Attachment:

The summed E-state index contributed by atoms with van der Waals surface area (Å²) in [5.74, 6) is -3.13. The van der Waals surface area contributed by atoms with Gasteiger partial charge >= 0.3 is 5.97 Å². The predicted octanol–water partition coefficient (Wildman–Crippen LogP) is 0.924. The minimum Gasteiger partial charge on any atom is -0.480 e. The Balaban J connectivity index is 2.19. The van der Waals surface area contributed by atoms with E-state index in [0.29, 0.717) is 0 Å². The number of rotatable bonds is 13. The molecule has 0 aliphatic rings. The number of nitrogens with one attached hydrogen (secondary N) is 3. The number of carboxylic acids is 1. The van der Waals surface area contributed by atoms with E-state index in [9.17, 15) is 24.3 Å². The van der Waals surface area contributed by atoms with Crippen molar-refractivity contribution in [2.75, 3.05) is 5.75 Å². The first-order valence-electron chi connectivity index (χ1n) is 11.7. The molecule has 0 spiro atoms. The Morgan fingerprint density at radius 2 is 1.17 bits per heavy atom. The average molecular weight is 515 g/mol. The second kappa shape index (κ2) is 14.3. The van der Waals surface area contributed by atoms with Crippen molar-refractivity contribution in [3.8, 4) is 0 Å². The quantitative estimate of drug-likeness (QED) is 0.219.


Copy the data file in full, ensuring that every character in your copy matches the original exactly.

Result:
The summed E-state index contributed by atoms with van der Waals surface area (Å²) in [5.74, 6) is -3.13. The van der Waals surface area contributed by atoms with Gasteiger partial charge >= 0.3 is 5.97 Å². The predicted octanol–water partition coefficient (Wildman–Crippen LogP) is 0.924. The minimum Gasteiger partial charge on any atom is -0.480 e. The Balaban J connectivity index is 2.19. The van der Waals surface area contributed by atoms with E-state index in [0.29, 0.717) is 0 Å². The number of rotatable bonds is 13. The molecule has 0 aliphatic rings. The number of nitrogens with one attached hydrogen (secondary N) is 3. The number of carboxylic acids is 1. The van der Waals surface area contributed by atoms with E-state index in [9.17, 15) is 24.3 Å². The van der Waals surface area contributed by atoms with Crippen molar-refractivity contribution in [2.75, 3.05) is 5.75 Å². The first-order valence-electron chi connectivity index (χ1n) is 11.7. The molecule has 0 spiro atoms. The Morgan fingerprint density at radius 2 is 1.17 bits per heavy atom. The average molecular weight is 515 g/mol. The second kappa shape index (κ2) is 14.3. The van der Waals surface area contributed by atoms with Crippen molar-refractivity contribution in [3.8, 4) is 0 Å². The quantitative estimate of drug-likeness (QED) is 0.219.